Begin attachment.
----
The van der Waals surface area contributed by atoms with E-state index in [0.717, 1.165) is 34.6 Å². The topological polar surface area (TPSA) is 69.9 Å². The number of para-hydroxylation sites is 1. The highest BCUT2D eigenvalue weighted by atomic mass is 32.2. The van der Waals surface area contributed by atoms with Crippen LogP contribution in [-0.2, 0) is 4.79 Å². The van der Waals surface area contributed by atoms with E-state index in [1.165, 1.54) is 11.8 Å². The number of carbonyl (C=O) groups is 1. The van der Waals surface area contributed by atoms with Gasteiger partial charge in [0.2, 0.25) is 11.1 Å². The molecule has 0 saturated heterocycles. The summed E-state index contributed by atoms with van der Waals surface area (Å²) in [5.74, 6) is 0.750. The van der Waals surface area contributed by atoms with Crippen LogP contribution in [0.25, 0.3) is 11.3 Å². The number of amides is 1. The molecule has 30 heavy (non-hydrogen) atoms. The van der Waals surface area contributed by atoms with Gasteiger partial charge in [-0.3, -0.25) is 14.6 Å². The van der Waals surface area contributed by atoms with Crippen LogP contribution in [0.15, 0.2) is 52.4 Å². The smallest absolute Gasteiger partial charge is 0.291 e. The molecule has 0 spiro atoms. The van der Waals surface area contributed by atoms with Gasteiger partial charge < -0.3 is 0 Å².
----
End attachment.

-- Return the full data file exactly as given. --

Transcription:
The van der Waals surface area contributed by atoms with E-state index in [0.717, 1.165) is 34.6 Å². The topological polar surface area (TPSA) is 69.9 Å². The number of para-hydroxylation sites is 1. The highest BCUT2D eigenvalue weighted by atomic mass is 32.2. The van der Waals surface area contributed by atoms with Crippen LogP contribution in [-0.2, 0) is 4.79 Å². The van der Waals surface area contributed by atoms with E-state index in [1.165, 1.54) is 11.8 Å². The number of carbonyl (C=O) groups is 1. The van der Waals surface area contributed by atoms with Gasteiger partial charge in [0.2, 0.25) is 11.1 Å². The molecule has 0 saturated heterocycles. The summed E-state index contributed by atoms with van der Waals surface area (Å²) in [5.74, 6) is 0.750. The van der Waals surface area contributed by atoms with Crippen LogP contribution in [0.25, 0.3) is 11.3 Å². The number of amides is 1. The molecule has 30 heavy (non-hydrogen) atoms. The van der Waals surface area contributed by atoms with Gasteiger partial charge in [-0.3, -0.25) is 14.6 Å². The van der Waals surface area contributed by atoms with Crippen LogP contribution in [0.15, 0.2) is 52.4 Å². The smallest absolute Gasteiger partial charge is 0.291 e. The molecule has 0 spiro atoms. The van der Waals surface area contributed by atoms with Gasteiger partial charge < -0.3 is 0 Å².